"Children are a heritage from the LORD, offspring a reward from Him. Like arrows in the hands of a warrior are children born in one’s youth. Blessed is the man whose quiver is full of them." Psalm 127:3-5

Wednesday, June 20, 2018

"To the Person About to Adopt a Child With Down Syndrome"

This morning, we read a letter written by an adoptive mother about her son with Down Syndrome.  Her words speak of the truth that lives within our hearts better than we could ever express ourselves.  In addition to copying her letter below, we will include a link to the website where it was originally posted.  We hope you will take to the time to read this beautiful testimony of the gift that is Down Syndrome, you will be blessed!

"To the Person About to Adopt a Child With Down Syndrome"

"Dear Parent-to-be,

Welcome to the first day of the best of your life.

There are so many things I want to tell you, I’m bursting. I’m so happy for you that I’m not sure where to begin.

Perhaps I should start with the words the social worker said the moment she placed my son, Charley, in my arms 25 years ago. He was 2 months old then. “Get ready for more love than you will know what to do with,” she said.

I didn’t know it then, but she was right. There are no words to describe this kind of love.

How can you verbalize the magic of those eyes that look so deep into your soul, even you never knew how deeply you existed? It will happen, and you, my friend, will open up like you never have before. Life won’t look the same as it did before.

Your life is about to change. Every parent is forced to change routines, priorities and all the things that go with them. But there’s so much more because the change you’re about to experience is a change in you. A reinventing so profound you may not even see it for years to come, and here’s the wonder of it — it’s coming from the one source who wouldn’t change you for the world.

Although there have been great strides made in awareness of Down syndrome, you may be shocked by the insensitive remarks of others. Or, as one woman said about our Charley, “He’s damaged.” There will even be uninformed comments such as, “Is he still Downs?”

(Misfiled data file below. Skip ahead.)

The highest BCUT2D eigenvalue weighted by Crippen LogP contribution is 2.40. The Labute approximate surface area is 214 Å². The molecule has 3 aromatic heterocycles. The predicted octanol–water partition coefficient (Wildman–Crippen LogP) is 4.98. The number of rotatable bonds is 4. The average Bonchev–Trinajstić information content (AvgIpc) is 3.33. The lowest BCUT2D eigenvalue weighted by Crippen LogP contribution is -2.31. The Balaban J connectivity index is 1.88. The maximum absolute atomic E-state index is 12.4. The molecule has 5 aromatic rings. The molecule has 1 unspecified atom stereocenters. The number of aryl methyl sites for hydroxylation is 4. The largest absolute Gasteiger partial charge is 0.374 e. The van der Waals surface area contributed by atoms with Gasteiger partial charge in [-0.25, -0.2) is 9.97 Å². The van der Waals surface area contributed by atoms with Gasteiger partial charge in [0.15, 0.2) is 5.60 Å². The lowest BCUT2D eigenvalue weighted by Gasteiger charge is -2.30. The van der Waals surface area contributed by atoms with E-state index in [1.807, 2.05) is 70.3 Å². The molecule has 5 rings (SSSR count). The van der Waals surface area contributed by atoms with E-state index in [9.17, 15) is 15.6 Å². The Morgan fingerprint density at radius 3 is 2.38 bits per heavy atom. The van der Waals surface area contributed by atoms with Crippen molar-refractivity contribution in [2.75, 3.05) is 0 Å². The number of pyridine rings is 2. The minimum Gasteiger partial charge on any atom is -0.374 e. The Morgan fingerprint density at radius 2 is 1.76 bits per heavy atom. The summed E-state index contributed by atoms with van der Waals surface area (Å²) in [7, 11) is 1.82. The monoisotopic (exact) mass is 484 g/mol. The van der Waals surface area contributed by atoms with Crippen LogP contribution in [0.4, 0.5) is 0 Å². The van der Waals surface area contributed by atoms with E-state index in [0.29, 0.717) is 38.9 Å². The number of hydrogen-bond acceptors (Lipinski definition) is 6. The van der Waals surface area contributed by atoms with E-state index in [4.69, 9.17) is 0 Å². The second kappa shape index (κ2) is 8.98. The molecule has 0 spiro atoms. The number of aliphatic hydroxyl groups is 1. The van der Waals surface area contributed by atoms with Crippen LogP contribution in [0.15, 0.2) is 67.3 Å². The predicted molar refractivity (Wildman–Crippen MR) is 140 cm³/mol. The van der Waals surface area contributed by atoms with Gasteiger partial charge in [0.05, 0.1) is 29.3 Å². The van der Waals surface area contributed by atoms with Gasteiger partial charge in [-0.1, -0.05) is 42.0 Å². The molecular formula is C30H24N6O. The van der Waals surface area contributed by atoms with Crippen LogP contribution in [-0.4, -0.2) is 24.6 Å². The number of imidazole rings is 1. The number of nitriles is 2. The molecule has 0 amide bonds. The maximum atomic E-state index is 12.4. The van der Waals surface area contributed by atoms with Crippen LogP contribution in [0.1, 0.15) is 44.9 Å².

I don’t know how many times I’ve sat in a doctor’s office, only to have some parent shield their child from mine, as if his Down syndrome is contagious. You may see fear on their faces and pity in their eyes. And you will shake your fist at their ignorance. Then, just as angry as you feel, you will find yourself feeling sorry for them. Pity those who don’t know the unbridled heart of Down syndrome; they could use a dose of what you live with every day. Believe me, most people are curious and wouldn’t hurt you or your child for the world.

My husband and I are acutely aware of the gift we’ve been given. Each time we’re knocked down by this thing called life, all we have to do is look at Charley’s face. We see God there. His affirmation. His endless hugs that wrap around us like a warming blanket. His smile that says, “You are still OK with me.” His words that say, “I love you much.”

So often I feel unworthy of him. I believe Charley is exactly who he’s supposed to be — a person who calls those around him to open their hearts. To accept others just as they are. I believe that when God bestows that extra chromosome, it’s His way of saying, “You only think you know what matters.”

People often say we must have incredible patience to have chosen a “child like that,” but they would be wrong. It’s our son who has taught us patience. He had to be patient with us while we learned what it meant to be his parents.

You may have to defend your decision to adopt. I don’t know how many people tried to talk us out of it, but there were several. We’ve heard it all. “Are you sure you know what you’re doing?” “It’s still not too late to change your mind.” “Why would you put yourself in that position?” “It’s a lifetime commitment, you know.”

I won’t lie to you, it’s not an easy journey. It’s not for everybody. It’s a life that demands all of you, 100 percent. You will be tested, sometimes daily. Some days you will know a lot. Other days, you will wonder if you know anything at all. And just like any other parent, there will be those moments when you will want to pull your hair out. But then, just when you need it the most, there will be that hug around your neck, and that sticky kiss on your cheek that will pull you back from the edge. Those are the moments when your child’s eyes will melt you like butter, and you’ll wonder how you ever lived without him (or her), or if you ever could.